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10828 Littlerock Rd SW, Olympia, WA 98512

​Tel: 360-352-1614              Fax: 360-352-1696​

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© 2017 by West Thurston Regional Fire Authority. Proudly created with Wix.com

 

 

Early settlers came to the Littlerock area in the 1850’s. In 1854 the first road was slashed between Littlerock and Tumwater.

1850's

By 1925 a bustling town had developed. On June 27, 1925 the town of Littlerock was engulfed in fire, and the established Olympia firefighters had to be called to keep the fire from spreading further. The region experienced another massive fire, claiming the Maytown Mill, nine homes and ten bunk houses that were destroyed on July 29, 1925

1920's

 

Fire was one of the most devastating disasters of the era. In an effort to improve public safety the State legislature provided for the formation of fire districts under title 52 RCW in 1939.

1930'S

 

 

Thurston County Fire District #1 was formed by a vote of the people in 1947.

1940's

In August 1957, at the request of local citizens in the Littlerock area, a special election was held for the purpose of determining if Fire Protection District No. 11 should be formed. The ballots cast were 121 “yes” votes and 4 “no” votes. The first fire district commissioners (Alvey Morehouse, John Seed and Homer Hedgepeth) were also elected. When first established in 1957 the fire district was approximately 55 square miles (101 sq. mi. today). The 1936 ford was acquired in 1958 from the Kent Fire Department for $500 dollars.

1950's

 

 

Grand Mound Fire District (District #14) in 1964.

1960's

 

 

Thurston County Fire District #14 was merged into Fire District #1 in February 2002.

2000's

 

Thurston County Fire District #1 consolidates with Fire District #11 to become West Thurston Regional Fire Authority. Becoming the 4th Regional Fire Authority in Washington State.

2010's

NORTH BATTALION (LITTLEROCK FIRE STATION)

The names of the people responsible for the formation of the District are proudly memorialized on the plaque affixed to the engine. It took these special people (Harold Bade, Davie Brown, Homer Hedgepeth, Lloyd Jones, Alvey Morehouse, John Seed, Carlos Winkle) with the vision and commitment to sacrifice their personal finances by signing a bank loan to acquire the District’s first fire engine.

The firefighters who currently staff the firehouse have great admiration and gratitude for those who have served over the 50-year history of the Littlerock Fire Department. Today at the Headquarters Station on Littlerock Road you can see the first fire engine to serve in the District. The 1936 Ford stands proudly in the first apparatus bay as you enter the lobby. It is the story of the first fire engine acquisition that truly signifies the commitment, vision and sacrifices some very special public servants made to ensure public safety. The same personal sacrifices continue today with many of our volunteers who give freely of themselves to serve this larger ever-growing community.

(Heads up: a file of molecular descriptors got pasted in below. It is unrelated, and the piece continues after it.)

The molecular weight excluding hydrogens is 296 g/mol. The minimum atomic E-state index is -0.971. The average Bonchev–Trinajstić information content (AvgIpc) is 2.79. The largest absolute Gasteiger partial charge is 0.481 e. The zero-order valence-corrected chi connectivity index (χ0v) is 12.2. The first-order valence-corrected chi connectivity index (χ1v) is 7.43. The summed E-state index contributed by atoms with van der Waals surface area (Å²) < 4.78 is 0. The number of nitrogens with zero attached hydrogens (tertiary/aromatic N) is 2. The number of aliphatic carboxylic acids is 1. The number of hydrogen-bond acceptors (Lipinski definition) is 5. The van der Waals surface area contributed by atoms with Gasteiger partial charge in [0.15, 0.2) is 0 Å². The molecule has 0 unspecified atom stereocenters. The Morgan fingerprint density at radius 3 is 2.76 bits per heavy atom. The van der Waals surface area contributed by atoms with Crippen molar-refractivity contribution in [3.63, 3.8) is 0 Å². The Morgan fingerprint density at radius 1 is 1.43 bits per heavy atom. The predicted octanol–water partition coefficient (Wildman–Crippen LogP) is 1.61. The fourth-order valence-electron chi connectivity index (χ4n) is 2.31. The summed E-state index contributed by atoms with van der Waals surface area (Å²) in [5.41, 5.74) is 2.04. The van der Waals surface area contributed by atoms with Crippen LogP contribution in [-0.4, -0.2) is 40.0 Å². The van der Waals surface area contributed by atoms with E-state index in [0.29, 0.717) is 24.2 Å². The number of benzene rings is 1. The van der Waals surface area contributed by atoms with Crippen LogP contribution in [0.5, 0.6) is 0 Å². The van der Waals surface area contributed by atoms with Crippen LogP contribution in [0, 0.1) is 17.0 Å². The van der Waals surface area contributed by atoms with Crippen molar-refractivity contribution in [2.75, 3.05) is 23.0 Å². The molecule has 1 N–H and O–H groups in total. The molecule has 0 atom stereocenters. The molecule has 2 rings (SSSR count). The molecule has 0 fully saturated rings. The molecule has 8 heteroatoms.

While we proudly maintain the values that the Fire District was formed under, our focus is to maintain the fire district history and values. We understand that the residents of the district trust us to serve efficiently and effectively manage the resources that have been acquired by the residents of the district. We also understand that the decisions we make and what we plan for today, our children and grandchildren may inherit in the future. That humbling thought guides us to maintain the high level of service while focusing on building a fire department with the strength and depth necessary to sustain the rapidly changing community and the escalating call volume associated with that growth.

OUR HISTORY

SOUTH BATTALION

(ROCHESTER/GRAND MOUND)

 The current region of Fire District #1 encompassed the communities of Grand Mound and Rochester bordering Lewis County to the south and Grays Harbor to the west, protecting 66 square miles in the southwest region of the county with a population of about 16,000. The south battalion was known as a “bedroom community”, as many call the District home but work elsewhere.

The terrain of the area ranges from flat open valley, to river flood plains to the forested hills of the coastal range. The Chehalis and Black River run from east to west with many small minor tributaries to the Chehalis and Black Rivers including Scatter Creek and Prairie Creek.

The business sector of the district tremendous growth over the past 10 years. The new influx of residential properties has started to bring with it the associated businesses that will support the new population. Businesses include Briarwood Farms who have 3 sites in the District, Weyerhaeuser Company who has a tree farm and nursery, and many Chehalis Tribe, tribal trust land developments including, Great Wolf Lodge, Fairfield Inn & Suites, Lucky Eagle Casino & Hotel and numerous commercial properties along the I-5 (MP 88) - Old Hwy 99/ Hwy 12 interchage.


The diversity of our area can be easily seen by driving from one part of the district to the other. This diversity can be a challenge for our responders and how they operate to and on emergency scenes. Our district remains open-minded to changes to provide safety to the responders and citizens in our continually changing community.